Interview with Laura Hawbaker


Laura (L.A.) Hawbaker is a writer & artist in Chicago. She previously lived in New Orleans, Hawaii, Poland, and Prague. Her work has appeared in The Chicago Tribune, The Chicago Sun-Times, Time Out Magazine, and Newcity Magazine, among others. She earned her Master's in Linguistics and was awarded a Fulbright Fellowship.

Facebook: @laura.hawbaker 

Instagram: @laurahawbaker 

Twitter: @laurahawbaker 



We are very excited that you are joining the Library this year as one of our Artists in Residence. Can you speak a bit about your background as an artist and what brought you to Columbia?  

I started getting paid for my art (which I guess counts as professional?) as a caricature artist. I was that chick beneath the white tent, drawing cartoon faces on an easel at street fairs and carnivals. I still love drawing portraits. Even today, my subject matter is exclusively people. (My friends and family still ask me to draw caricatures of them.)

I stepped up (marginally) from caricaturist when I became a street artist in New Orleans. I sold my prints at Pirate's Alley in the French Quarter. Artists have to hustle to make it. Artists need to be scrappy. My street art caught the eye of local gallery people and restaurant owners, so that's how I landed my first showings. I also connected with other street artists and we exhibited together, particularly my friend and mentor, W.L. Griffin, a great local New Orleans painter. That's how it happened, sweating in NOLA summer next to the buskers and Bourbon Street. Selling art is not easy or glamourous!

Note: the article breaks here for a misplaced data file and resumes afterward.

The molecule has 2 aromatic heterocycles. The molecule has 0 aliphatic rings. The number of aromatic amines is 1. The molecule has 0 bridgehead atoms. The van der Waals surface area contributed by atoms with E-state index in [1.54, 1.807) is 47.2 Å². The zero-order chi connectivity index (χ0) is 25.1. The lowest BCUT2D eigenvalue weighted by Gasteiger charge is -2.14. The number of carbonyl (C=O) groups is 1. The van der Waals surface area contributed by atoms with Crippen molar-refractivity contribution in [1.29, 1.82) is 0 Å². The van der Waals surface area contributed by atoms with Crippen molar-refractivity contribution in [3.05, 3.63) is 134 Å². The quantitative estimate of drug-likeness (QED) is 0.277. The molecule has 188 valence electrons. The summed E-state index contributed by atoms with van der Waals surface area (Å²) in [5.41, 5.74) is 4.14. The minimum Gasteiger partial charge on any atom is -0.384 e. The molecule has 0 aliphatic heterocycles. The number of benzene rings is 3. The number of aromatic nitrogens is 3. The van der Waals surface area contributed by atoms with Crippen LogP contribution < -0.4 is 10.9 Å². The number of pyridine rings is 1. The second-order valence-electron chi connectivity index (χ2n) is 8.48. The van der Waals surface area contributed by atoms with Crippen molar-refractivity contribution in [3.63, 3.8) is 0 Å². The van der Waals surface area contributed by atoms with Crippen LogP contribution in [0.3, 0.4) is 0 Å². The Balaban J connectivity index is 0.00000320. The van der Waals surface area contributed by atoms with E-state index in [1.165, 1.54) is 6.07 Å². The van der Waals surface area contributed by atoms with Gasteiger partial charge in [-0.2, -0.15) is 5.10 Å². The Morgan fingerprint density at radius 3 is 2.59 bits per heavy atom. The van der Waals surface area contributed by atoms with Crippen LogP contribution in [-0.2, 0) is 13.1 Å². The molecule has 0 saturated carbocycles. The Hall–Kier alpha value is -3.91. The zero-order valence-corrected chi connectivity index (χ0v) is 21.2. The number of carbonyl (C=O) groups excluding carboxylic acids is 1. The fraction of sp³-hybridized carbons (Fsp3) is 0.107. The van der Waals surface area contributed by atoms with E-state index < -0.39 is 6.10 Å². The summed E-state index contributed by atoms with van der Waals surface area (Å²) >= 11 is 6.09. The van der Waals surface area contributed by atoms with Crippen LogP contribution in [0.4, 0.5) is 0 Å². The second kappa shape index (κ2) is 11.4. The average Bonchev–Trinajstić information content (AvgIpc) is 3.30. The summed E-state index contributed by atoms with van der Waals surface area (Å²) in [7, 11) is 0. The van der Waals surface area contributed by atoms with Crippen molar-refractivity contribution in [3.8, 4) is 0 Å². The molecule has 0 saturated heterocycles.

What initially inspired you to apply for the Library Artist in Residence Position? 


I was commissioned to do some costume concepts for an upcoming sci-fi movie, which were then displayed at the Library's spring exhibit, "Future Tense: Imagined Worlds from the Margins." That's when I learned about the Artist-in-Residence position. Since I was starting my MFA at Columbia in the fall, it was too good an opportunity to pass up.


We were very excited to see that you work in various mediums (visual arts, writing) in your creative practice, especially since we always try to emphasize the Library as a place for interdisciplinary synergy to happen.  How do you feel working across mediums informs your work?  

I think all creative people work across mediums! Creative people just gotta create, no matter what the form. When I was a kid I wrote little stories, stapled the pages together and illustrated them with colored pencil. I'm a visual person, so the art informs my writing--creating scenes, envisioning and shaping literary worlds. The writing also informs the art--creating story movement and dynamic characters through a static image.


Can you speak a bit to your experience of libraries in general—school, public, academic--how it relates to both your personal education and development as an artist?